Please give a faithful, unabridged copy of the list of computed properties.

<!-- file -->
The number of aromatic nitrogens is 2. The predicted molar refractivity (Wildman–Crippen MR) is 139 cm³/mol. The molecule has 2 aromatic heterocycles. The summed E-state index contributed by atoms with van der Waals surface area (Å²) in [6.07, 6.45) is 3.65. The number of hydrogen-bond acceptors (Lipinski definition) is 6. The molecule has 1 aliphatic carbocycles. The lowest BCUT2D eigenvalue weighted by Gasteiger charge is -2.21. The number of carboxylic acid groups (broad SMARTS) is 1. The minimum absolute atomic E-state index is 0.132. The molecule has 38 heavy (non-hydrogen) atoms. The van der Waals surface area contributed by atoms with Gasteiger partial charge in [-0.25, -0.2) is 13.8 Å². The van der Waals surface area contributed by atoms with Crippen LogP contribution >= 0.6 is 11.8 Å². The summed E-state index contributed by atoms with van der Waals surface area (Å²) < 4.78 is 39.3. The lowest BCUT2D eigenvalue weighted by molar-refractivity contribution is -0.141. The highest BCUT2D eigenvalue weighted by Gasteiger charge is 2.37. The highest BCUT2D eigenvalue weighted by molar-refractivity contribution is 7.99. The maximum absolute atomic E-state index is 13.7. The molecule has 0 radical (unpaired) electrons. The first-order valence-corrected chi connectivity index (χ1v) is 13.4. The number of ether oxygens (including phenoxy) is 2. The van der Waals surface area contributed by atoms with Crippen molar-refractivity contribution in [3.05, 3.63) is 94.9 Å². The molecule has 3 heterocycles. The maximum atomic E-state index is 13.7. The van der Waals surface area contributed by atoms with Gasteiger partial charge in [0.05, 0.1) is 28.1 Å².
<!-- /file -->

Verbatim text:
The number of aromatic nitrogens is 2. The predicted molar refractivity (Wildman–Crippen MR) is 139 cm³/mol. The molecule has 2 aromatic heterocycles. The summed E-state index contributed by atoms with van der Waals surface area (Å²) in [6.07, 6.45) is 3.65. The number of hydrogen-bond acceptors (Lipinski definition) is 6. The molecule has 1 aliphatic carbocycles. The lowest BCUT2D eigenvalue weighted by Gasteiger charge is -2.21. The number of carboxylic acid groups (broad SMARTS) is 1. The minimum absolute atomic E-state index is 0.132. The molecule has 38 heavy (non-hydrogen) atoms. The van der Waals surface area contributed by atoms with Gasteiger partial charge in [-0.25, -0.2) is 13.8 Å². The van der Waals surface area contributed by atoms with Crippen LogP contribution >= 0.6 is 11.8 Å². The summed E-state index contributed by atoms with van der Waals surface area (Å²) < 4.78 is 39.3. The lowest BCUT2D eigenvalue weighted by molar-refractivity contribution is -0.141. The highest BCUT2D eigenvalue weighted by Gasteiger charge is 2.37. The highest BCUT2D eigenvalue weighted by molar-refractivity contribution is 7.99. The maximum absolute atomic E-state index is 13.7. The molecule has 0 radical (unpaired) electrons. The first-order valence-corrected chi connectivity index (χ1v) is 13.4. The number of ether oxygens (including phenoxy) is 2. The van der Waals surface area contributed by atoms with Crippen molar-refractivity contribution in [3.05, 3.63) is 94.9 Å². The molecule has 3 heterocycles. The maximum atomic E-state index is 13.7. The van der Waals surface area contributed by atoms with Gasteiger partial charge in [0.05, 0.1) is 28.1 Å².